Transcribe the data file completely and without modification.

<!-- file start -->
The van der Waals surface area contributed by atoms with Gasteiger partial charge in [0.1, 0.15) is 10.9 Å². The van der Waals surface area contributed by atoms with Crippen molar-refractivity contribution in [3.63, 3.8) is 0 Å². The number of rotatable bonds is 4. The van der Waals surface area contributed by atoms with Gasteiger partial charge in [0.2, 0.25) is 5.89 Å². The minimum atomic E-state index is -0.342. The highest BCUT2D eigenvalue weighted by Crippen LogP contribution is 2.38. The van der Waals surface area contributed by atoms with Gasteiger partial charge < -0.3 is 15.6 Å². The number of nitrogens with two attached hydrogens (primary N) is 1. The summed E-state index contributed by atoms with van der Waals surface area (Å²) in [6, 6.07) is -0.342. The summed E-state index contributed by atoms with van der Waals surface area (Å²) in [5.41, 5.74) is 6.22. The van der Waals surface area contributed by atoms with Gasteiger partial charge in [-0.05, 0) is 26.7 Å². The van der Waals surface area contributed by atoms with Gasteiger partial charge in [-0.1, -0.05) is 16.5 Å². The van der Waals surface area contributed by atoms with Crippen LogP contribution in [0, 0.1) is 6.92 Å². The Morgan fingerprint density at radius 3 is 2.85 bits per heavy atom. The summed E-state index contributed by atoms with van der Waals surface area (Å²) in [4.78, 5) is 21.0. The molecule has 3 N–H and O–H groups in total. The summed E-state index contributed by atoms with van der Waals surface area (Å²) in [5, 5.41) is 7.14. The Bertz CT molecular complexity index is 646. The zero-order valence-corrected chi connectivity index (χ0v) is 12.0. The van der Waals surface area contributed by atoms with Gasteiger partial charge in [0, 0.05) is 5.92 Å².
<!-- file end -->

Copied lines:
The van der Waals surface area contributed by atoms with Gasteiger partial charge in [0.1, 0.15) is 10.9 Å². The van der Waals surface area contributed by atoms with Crippen molar-refractivity contribution in [3.63, 3.8) is 0 Å². The number of rotatable bonds is 4. The van der Waals surface area contributed by atoms with Gasteiger partial charge in [0.2, 0.25) is 5.89 Å². The minimum atomic E-state index is -0.342. The highest BCUT2D eigenvalue weighted by Crippen LogP contribution is 2.38. The van der Waals surface area contributed by atoms with Gasteiger partial charge < -0.3 is 15.6 Å². The number of nitrogens with two attached hydrogens (primary N) is 1. The summed E-state index contributed by atoms with van der Waals surface area (Å²) in [6, 6.07) is -0.342. The summed E-state index contributed by atoms with van der Waals surface area (Å²) in [5.41, 5.74) is 6.22. The van der Waals surface area contributed by atoms with Gasteiger partial charge in [-0.05, 0) is 26.7 Å². The van der Waals surface area contributed by atoms with Gasteiger partial charge in [-0.1, -0.05) is 16.5 Å². The van der Waals surface area contributed by atoms with Crippen LogP contribution in [0, 0.1) is 6.92 Å². The Morgan fingerprint density at radius 3 is 2.85 bits per heavy atom. The summed E-state index contributed by atoms with van der Waals surface area (Å²) in [4.78, 5) is 21.0. The molecule has 3 N–H and O–H groups in total. The summed E-state index contributed by atoms with van der Waals surface area (Å²) in [5, 5.41) is 7.14. The Bertz CT molecular complexity index is 646. The zero-order valence-corrected chi connectivity index (χ0v) is 12.0. The van der Waals surface area contributed by atoms with Gasteiger partial charge in [0, 0.05) is 5.92 Å².